The Graduate Record Examination (GRE) is a standardized test conducted by Educational Testing Service, ETS, US. The scores of these tests are used as one of the most important parameters by US Universities, colleges while selecting students to their graduate program of study.
ALSO SEE New Structure Announced for Revised GRE General Test
The Graduate Record Examination (GRE) consists of two separate tests: the General Test and the Subject Test in psychology. The General Test measures analytical writing, verbal, and quantitative skills that have been acquired over a long period of time and are common to all fields of study.
The prospective graduate applicants takes the GRE General test and GRE subject test. GRE scores are used by the admissions authorities or fellowship panels to supplement undergraduate academic, extracurricular records and other qualifications for graduate study.
Some GRE Subject Tests yield sub scores that can indicate the strengths and weaknesses of an individual student and may be useful for guidance and placement purposes.
The GRE test scores are valid for five years and most universities accept scores up to five years old but candidates are strongly recommended to keep latest scores not more than two years old.
Analytical writing part
In analytical writing test, you type or write by hand your answers to two questions
- one on an “issue” topic for 45 minutes and
- one on an “argument” topic for 30 minutes
Though these two questions have some similarities, they differ in what they measure. The first one requires you to construct a personal argument about an issue, and the second requires you to critique someone else's argument by assessing its claims.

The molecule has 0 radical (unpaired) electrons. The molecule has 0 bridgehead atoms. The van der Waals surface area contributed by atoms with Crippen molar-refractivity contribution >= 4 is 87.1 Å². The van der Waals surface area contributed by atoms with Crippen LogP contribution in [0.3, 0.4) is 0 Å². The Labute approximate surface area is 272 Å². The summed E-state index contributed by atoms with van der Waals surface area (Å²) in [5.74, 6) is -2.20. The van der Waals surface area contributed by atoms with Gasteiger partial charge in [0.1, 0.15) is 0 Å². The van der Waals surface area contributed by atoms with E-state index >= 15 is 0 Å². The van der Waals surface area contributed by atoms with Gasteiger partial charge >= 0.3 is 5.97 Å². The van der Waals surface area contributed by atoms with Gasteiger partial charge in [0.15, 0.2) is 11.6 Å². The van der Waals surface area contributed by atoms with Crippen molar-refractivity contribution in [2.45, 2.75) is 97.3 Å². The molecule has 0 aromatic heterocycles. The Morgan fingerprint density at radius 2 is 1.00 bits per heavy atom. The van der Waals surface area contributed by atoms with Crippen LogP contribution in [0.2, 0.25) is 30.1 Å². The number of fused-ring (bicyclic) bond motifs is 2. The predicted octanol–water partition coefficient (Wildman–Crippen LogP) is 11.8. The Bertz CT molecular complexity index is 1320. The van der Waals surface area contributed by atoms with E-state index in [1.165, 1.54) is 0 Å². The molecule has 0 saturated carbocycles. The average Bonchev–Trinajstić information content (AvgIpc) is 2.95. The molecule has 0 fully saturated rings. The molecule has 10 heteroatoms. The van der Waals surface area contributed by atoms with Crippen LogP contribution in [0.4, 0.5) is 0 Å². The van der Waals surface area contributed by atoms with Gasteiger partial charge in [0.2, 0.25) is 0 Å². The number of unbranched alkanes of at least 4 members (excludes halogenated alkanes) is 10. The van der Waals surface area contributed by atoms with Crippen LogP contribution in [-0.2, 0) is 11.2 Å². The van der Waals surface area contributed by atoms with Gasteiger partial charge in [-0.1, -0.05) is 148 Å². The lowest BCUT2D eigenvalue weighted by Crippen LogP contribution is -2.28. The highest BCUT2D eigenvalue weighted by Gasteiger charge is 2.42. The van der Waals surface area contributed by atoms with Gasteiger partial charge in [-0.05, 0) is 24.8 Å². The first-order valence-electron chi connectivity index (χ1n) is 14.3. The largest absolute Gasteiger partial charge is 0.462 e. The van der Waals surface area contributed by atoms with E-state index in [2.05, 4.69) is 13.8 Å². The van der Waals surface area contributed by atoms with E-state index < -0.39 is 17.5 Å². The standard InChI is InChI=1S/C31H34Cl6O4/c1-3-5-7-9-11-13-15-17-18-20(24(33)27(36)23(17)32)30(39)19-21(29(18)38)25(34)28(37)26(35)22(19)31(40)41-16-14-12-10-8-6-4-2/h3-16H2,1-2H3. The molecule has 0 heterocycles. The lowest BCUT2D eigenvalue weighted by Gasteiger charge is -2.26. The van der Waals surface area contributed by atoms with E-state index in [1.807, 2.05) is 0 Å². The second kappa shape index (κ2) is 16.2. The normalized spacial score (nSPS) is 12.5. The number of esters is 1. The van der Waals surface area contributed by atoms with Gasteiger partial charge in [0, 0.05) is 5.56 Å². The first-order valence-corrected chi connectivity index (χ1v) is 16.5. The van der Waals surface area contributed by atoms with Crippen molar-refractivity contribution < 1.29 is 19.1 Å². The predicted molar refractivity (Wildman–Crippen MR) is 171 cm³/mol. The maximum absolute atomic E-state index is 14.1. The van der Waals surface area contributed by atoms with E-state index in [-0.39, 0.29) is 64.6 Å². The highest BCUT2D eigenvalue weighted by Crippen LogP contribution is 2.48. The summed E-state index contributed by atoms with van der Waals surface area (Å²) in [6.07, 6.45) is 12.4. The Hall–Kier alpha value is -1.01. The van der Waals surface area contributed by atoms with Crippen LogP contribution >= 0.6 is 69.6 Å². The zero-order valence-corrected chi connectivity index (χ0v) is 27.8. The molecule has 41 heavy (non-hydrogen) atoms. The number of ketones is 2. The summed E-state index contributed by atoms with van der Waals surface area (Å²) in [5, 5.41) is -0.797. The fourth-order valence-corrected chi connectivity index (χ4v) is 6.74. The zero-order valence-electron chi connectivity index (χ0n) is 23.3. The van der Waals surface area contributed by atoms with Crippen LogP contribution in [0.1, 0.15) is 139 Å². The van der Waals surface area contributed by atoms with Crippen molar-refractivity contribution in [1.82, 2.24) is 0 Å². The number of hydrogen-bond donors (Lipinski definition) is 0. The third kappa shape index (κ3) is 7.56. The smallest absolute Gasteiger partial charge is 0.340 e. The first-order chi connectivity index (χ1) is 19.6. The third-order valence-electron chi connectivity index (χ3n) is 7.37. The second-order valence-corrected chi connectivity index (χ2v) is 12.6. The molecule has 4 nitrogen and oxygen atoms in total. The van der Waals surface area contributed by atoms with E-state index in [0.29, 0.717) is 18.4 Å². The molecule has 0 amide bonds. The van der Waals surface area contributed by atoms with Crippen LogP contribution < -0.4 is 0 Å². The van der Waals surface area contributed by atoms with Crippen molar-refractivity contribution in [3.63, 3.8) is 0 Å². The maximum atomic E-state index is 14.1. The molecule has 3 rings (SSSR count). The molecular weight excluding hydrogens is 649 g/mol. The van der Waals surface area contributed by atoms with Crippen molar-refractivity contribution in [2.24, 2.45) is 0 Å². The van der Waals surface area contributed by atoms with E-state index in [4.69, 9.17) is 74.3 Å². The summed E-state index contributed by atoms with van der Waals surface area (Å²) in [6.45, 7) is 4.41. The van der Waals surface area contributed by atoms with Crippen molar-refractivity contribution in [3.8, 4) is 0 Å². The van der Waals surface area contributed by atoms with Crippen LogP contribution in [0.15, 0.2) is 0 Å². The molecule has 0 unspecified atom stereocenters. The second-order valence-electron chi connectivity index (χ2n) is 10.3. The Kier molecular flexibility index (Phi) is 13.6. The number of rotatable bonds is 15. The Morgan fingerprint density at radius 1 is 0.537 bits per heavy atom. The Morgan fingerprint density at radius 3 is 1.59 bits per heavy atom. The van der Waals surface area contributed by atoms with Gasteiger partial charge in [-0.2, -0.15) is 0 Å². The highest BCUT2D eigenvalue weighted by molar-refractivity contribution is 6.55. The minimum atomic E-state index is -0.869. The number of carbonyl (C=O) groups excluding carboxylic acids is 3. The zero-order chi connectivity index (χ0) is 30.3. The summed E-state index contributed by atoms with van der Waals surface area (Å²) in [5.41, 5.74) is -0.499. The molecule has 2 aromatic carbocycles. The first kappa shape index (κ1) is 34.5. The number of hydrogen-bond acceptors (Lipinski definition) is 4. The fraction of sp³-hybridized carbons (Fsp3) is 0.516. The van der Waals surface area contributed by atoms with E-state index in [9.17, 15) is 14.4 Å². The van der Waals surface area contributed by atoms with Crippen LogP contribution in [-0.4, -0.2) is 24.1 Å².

Your essays will be graded by both e-rater and a human grader. The e-rater is a computer program, designed to evaluate your writing according to the pre-programmed criteria. If the computer and human grader differ greatly in their assessments, a second human is brought into the mix to referee and make the final call
READ MORE >>>
The GRE math section doesn’t test your specific knowledge in mathematics. Rather, it tests your problem solving ability. Therefore, calculus or another advanced math topic is never covered on GRE math. The high school math knowledge is sufficient to answer a typical GRE math question. Picking up the correct answer, however, is not as easy as its knowledge base.READ MORE>>GRE Quantitative Section
The GRE verbal test includes four types of questions - Reading Comprehension, Sentence Completion, Analogy, and Antonym.....
READ MORE>>> GRE Verbal Section